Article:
By Jeff Garrett, special for CoinWeek ……
 

The Guide Book of United States Coins (the Red Book) is one of the most iconic brands in all of numismatics. The book was first published by Whitman in 1946 and was written by R.S. Yeoman. More than 25,000,000 copies of the Red Book have been printed since the first edition made its debut, and this year marks an important milestone – its 75th anniversary.

Nearly all would agree that Whitman folders and the Red Book have been among the most important drivers for numismatics for many decades. Most numismatists, including myself, were introduced to the hobby by these two amazing products. Whitman folders and a Red Book are still must-haves for those who enter the hobby for the first time.

R.S. Yeoman worked on the Red Book until he retired as Editor in 1970. His assistant at the time, Ken Bressett, took over as Editor for almost the next 50 years. He retired in 2018 and handed the reins over to his long-time assistant, yours truly.
 

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My relationship with Ken dates back to 1974, the year I won a scholarship to attend the ANA Summer Seminar. Ken sponsored my scholarship that year and I took his class on United States Colonial coinage. I was only 16 at the time and had no idea that Ken would prove to be one of the most important numismatic mentors in my career. It would have been hard for me to imagine that I would later fill his shoes as Editor of the Red Book some 45 years later.

I began working on the Red Book around 15 years ago when my first numismatic book was published, 100 Greatest U.S. Coins. The books in Whitman’s “100 Greatest” series are focused on the amazing stories that make these coins great, but they also include prices. I also started to help with pricing for various other Whitman books as they were published.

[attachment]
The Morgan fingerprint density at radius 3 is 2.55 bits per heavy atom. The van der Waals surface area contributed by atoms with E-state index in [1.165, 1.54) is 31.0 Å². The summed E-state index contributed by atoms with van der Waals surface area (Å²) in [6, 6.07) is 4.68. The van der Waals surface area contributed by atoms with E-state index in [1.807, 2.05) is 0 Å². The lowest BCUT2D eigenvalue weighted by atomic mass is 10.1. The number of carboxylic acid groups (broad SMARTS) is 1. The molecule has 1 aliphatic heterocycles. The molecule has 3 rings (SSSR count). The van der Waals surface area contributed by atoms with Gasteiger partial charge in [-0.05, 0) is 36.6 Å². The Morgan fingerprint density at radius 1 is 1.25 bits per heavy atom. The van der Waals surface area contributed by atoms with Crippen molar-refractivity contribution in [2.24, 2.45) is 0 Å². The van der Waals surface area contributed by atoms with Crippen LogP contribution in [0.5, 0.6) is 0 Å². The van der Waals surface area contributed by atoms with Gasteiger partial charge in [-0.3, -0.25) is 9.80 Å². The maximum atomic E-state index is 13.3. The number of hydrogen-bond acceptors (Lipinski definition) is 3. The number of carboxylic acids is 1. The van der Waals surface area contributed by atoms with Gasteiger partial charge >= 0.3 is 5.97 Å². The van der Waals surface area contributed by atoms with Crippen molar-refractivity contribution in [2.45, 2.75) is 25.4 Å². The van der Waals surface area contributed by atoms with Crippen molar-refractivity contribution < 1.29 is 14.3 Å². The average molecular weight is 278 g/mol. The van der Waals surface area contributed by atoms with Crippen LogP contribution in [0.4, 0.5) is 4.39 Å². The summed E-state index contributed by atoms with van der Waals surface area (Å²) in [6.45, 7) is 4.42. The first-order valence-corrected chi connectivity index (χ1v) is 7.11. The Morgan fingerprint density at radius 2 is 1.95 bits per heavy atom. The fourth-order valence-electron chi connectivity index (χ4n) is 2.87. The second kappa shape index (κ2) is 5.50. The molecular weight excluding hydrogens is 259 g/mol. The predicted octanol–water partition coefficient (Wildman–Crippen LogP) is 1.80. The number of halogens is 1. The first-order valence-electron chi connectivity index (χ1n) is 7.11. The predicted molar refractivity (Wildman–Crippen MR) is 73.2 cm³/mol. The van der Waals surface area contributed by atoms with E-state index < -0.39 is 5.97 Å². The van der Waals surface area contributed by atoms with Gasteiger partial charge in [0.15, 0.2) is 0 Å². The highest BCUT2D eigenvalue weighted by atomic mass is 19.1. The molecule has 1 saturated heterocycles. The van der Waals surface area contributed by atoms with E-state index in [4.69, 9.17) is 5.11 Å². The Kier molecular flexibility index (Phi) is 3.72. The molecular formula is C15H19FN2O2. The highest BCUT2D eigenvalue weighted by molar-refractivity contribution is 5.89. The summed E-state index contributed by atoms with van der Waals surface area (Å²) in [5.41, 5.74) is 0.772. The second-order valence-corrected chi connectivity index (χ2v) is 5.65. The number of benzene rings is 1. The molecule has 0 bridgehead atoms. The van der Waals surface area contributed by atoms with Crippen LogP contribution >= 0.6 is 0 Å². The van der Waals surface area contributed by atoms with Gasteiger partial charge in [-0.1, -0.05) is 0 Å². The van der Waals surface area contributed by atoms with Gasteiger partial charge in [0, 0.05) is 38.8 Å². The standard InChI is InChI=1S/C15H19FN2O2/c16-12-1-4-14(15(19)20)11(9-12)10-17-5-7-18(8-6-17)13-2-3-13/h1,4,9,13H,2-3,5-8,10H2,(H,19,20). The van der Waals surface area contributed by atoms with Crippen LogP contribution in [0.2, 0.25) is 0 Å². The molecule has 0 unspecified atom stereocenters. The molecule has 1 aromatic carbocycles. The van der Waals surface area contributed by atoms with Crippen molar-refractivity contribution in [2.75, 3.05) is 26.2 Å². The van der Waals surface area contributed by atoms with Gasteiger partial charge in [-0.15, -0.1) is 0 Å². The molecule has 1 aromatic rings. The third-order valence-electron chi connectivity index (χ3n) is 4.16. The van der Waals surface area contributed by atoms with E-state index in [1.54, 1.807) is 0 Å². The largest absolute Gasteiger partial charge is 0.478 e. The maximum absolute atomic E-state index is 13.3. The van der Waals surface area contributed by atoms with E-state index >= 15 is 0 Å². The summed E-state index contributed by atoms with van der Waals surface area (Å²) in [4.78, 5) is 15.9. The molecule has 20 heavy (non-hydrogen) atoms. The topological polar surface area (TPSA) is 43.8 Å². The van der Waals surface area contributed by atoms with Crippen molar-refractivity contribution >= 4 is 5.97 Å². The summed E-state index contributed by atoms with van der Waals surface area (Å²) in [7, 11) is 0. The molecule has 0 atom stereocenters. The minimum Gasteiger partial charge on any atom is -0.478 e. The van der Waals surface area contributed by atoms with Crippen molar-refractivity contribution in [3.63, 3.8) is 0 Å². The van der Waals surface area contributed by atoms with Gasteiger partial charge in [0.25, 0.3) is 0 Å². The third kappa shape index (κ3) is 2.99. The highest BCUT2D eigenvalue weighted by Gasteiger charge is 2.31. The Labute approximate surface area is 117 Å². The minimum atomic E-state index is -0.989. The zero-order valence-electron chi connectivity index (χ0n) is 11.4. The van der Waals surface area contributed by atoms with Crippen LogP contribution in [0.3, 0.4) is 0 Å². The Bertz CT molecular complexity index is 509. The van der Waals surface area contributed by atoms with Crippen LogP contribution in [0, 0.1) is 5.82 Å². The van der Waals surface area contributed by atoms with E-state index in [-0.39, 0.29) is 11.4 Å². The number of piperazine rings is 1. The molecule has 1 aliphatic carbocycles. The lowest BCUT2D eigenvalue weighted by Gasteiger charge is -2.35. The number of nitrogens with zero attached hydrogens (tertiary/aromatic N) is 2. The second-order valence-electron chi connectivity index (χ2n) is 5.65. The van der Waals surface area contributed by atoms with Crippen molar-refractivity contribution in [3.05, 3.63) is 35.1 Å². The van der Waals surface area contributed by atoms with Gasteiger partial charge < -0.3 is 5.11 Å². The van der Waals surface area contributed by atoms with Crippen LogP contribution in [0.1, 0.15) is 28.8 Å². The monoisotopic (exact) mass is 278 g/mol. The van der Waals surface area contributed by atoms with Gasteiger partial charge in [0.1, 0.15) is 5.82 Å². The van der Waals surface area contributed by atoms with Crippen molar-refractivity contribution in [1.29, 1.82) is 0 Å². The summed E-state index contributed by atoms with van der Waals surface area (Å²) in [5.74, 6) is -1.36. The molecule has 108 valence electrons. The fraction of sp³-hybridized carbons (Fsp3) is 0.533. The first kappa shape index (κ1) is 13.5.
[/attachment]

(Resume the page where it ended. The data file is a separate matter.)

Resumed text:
My work on Red Book pricing focused on gold coinage for the first several years. United States gold is one of my core specialties, and working with the other contributors for this section was fairly easy. At the time I thought my work was just helping out, but it later proved to be my apprenticeship for what was to come.

After several years of working on Red Book pricing with Ken and his team, I was named as Red Book Valuation Editor in 2013; Q. David Bowers was named as Research Editor. Having my name moved to the cover of the Red Book was a huge honor and thrill, to say the least. It was also amazing to be listed with two of the greatest names in the history of the hobby – Ken Bressett and Dave Bowers.

Today, the Red Book is an amazing source of numismatic knowledge. It is the accumulation of decades of numismatic scholarship by brilliant writers and hundreds of contributors. Before the internet and the proliferation of specialty numismatic books, the Red Book was the go-to source for rare coin information. The Red Book has maintained its importance by staying relevant with accurate data that is useful to experts and beginners.

I have been asked many times about the process of producing the Red Book each year. Between the information required for Red Book and the massive Mega Red, it’s a huge job that requires a lot of teamwork.

The following is a brief description of what goes into publishing the hundreds of thousands of copies of the Red Book that are distributed each year.

Shortly after the Red Book deadline each year around January 15, the book is headed to the printers. The team almost immediately starts to accumulate updates and changes for the next edition. Many of the upcoming changes are because of space constraints. We may decide to include some information on a rotating basis to make room for new numismatic scholarship or articles in the introduction section of the Red Book. New information keeps the book fresh and helps buyers justify the cost of buying new editions every year.